In August, U.S. Treasury yields fell, while high grade corporate spreads widened and muni ratios ticked higher.
Rising rates have encouraged some investors to shorten duration and enter ultrashort or money market securities. Even though money market strategies have less interest rate risk, we note that their value versus longer strategies via tactical positioning depends on timing the market and correctly predicting the path of rates.
If rates rise more than expected, money market investors benefit because they can reinvest at higher interest rates. However, if a money market allocation is a tactical short duration position, investors must eventually time their re-entry into longer-dated securities. Doing so too late could mean missing the window of rising rates completely, and still holding money market securities as rates fall. In this case:
- The yields on money market funds (MMFs) may fall lower and lower as rates decrease. In an extreme example, during the financial crisis, some MMF investors saw their yields fall from 4 percent in October 2007 to near zero at the end of 2008 (Figure 1).
MMF share prices have remained stable since the effective date of the 2016 money market reforms.1 Still, it is important to recognize that MMF investors may experience changes in yield. MMF yields are never “locked in” and investors may be subject to decreasing income.
- In addition, when the investor decides to re-enter longer-dated bonds, they may have to settle for a lower yield than that available when rates were rising.
Determining the path of rates and correctly timing the markets remains challenging. The U.S. Treasury yield curve fell in August to the flattest level since 2007.2 If the curve inverts, this implies a market consensus that rates will go lower (Figure 2). The curve’s flatness could prompt the Fed to exercise more caution in increasing rates, altering the FOMC’s rate hike trajectory in the future.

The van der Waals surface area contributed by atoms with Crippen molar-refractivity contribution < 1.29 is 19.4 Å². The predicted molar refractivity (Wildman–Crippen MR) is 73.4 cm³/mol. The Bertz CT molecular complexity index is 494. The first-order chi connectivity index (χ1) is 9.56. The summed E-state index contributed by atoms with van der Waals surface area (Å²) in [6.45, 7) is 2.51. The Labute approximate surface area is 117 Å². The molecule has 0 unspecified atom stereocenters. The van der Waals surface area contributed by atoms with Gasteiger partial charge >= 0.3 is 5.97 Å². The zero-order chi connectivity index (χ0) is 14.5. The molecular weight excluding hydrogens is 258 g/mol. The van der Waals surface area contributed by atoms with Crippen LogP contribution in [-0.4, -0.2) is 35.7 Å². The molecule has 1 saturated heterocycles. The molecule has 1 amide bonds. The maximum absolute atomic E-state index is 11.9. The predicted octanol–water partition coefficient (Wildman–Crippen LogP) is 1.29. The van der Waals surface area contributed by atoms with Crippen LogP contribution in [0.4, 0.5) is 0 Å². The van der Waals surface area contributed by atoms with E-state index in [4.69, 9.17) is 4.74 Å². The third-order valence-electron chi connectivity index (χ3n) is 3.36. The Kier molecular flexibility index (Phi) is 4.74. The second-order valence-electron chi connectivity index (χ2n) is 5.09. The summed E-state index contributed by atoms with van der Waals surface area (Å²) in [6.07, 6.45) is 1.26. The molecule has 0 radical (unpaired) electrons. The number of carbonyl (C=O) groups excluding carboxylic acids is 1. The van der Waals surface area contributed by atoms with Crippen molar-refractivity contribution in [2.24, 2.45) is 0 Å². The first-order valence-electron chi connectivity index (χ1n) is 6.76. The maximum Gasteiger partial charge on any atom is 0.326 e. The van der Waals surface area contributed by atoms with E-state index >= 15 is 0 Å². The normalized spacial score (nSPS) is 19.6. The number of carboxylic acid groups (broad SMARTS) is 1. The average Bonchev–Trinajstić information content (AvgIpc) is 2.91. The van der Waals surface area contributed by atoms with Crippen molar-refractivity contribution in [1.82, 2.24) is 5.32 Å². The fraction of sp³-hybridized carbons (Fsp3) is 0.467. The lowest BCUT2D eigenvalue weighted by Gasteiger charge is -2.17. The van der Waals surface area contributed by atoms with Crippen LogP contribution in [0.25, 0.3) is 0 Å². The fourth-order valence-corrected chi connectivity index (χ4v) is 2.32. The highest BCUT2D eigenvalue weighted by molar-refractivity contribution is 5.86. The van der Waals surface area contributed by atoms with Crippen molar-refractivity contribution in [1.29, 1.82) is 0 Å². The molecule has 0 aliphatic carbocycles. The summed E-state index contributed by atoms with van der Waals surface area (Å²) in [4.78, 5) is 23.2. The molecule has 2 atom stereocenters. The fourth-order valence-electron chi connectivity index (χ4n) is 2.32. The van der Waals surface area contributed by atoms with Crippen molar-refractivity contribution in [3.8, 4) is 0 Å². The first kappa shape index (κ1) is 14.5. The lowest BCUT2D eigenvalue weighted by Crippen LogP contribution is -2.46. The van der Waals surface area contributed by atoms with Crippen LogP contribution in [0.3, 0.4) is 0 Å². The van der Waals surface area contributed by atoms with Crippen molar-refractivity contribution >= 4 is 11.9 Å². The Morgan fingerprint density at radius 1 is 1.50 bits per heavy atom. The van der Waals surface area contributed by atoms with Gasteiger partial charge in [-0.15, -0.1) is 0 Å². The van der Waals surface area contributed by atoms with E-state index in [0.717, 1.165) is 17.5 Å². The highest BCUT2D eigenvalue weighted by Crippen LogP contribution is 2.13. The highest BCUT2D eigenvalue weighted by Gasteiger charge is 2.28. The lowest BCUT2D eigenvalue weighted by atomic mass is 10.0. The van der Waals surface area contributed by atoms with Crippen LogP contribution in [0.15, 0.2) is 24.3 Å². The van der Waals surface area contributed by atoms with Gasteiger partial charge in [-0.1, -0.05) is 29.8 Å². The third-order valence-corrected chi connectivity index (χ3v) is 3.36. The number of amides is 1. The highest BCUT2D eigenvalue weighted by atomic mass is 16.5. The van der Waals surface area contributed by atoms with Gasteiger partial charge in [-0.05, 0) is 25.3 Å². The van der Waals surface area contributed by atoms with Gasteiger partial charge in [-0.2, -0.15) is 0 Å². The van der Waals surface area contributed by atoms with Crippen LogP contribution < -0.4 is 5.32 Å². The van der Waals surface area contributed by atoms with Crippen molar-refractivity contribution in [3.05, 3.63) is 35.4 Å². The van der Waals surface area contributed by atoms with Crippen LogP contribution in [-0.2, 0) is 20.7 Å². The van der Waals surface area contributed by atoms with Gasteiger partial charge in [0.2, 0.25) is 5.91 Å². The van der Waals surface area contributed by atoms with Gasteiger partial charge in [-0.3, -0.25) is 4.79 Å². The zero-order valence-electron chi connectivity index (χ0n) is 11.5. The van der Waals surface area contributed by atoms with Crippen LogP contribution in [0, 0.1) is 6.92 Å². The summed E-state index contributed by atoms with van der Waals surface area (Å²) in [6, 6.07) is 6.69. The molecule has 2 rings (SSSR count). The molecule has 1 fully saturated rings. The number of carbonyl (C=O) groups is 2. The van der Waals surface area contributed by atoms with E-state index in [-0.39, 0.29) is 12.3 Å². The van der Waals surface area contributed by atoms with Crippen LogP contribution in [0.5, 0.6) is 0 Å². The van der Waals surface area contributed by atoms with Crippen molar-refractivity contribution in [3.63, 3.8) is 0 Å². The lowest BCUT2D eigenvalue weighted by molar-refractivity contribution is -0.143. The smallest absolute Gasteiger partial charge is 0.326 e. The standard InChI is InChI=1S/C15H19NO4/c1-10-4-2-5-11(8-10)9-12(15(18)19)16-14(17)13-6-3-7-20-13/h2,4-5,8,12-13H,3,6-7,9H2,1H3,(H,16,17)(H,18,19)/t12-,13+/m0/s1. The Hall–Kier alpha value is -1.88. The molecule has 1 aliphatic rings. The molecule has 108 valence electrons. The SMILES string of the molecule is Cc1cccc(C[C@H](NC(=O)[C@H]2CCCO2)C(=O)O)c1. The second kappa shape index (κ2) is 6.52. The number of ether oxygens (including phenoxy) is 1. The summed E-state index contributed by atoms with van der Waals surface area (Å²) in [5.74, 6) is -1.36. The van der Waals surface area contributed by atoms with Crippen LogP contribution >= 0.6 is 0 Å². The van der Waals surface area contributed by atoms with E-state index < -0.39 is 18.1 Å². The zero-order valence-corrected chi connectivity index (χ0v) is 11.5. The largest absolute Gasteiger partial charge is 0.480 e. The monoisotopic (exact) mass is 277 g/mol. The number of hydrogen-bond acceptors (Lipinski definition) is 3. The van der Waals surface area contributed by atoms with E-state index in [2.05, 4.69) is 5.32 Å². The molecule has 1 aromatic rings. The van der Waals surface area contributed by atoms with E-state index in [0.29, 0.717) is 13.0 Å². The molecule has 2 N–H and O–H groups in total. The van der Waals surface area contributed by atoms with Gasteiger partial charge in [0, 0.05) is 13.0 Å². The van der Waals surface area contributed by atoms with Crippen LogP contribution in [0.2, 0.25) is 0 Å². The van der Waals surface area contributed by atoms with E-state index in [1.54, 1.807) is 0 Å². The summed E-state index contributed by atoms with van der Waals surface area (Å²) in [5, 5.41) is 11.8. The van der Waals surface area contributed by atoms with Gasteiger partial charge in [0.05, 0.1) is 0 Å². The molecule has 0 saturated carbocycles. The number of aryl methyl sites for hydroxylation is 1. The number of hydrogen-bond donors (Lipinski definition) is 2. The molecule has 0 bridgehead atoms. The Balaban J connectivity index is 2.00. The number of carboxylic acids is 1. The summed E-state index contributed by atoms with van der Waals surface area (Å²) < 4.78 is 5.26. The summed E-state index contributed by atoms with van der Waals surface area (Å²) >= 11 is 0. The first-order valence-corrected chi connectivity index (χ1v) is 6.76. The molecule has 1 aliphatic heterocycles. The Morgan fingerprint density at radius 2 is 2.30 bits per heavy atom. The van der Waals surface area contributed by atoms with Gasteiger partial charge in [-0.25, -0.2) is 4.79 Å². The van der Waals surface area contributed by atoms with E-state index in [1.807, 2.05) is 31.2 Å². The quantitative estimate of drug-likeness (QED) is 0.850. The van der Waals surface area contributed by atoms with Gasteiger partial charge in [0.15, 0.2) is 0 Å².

A Hypothetical Example
Figure 3 shows a hypothetical four-year period with rates rising 1 percent in year 1 and falling 1 percent in year 2. The graph shows the path of $1,000 investments with various holding periods of 3-month Treasury bills and intermediate Treasury bonds. The graph shows the paths of:
- A 3-Month Treasury bill for the full period (light green solid line)
- An intermediate Treasury bond for the full period (dark green solid line)
- Three different investments in which a 3-Month Treasury bill is moved back into an intermediate Treasury bond at the end of year 1; at the end of year 2; and at the end of year 3 (blue lines).
The graph illustrates that the best outcome goes to the investor who times the market perfectly and comes back into the intermediate market at the end of year one, as rates fall. Only that investor has higher returns over the full period than the investor who simply “sat” in intermediate bonds throughout the timeframe. The investors who stayed in 3-month Treasury bills or who mistimed a tactical re-entry into longer maturities had lower returns.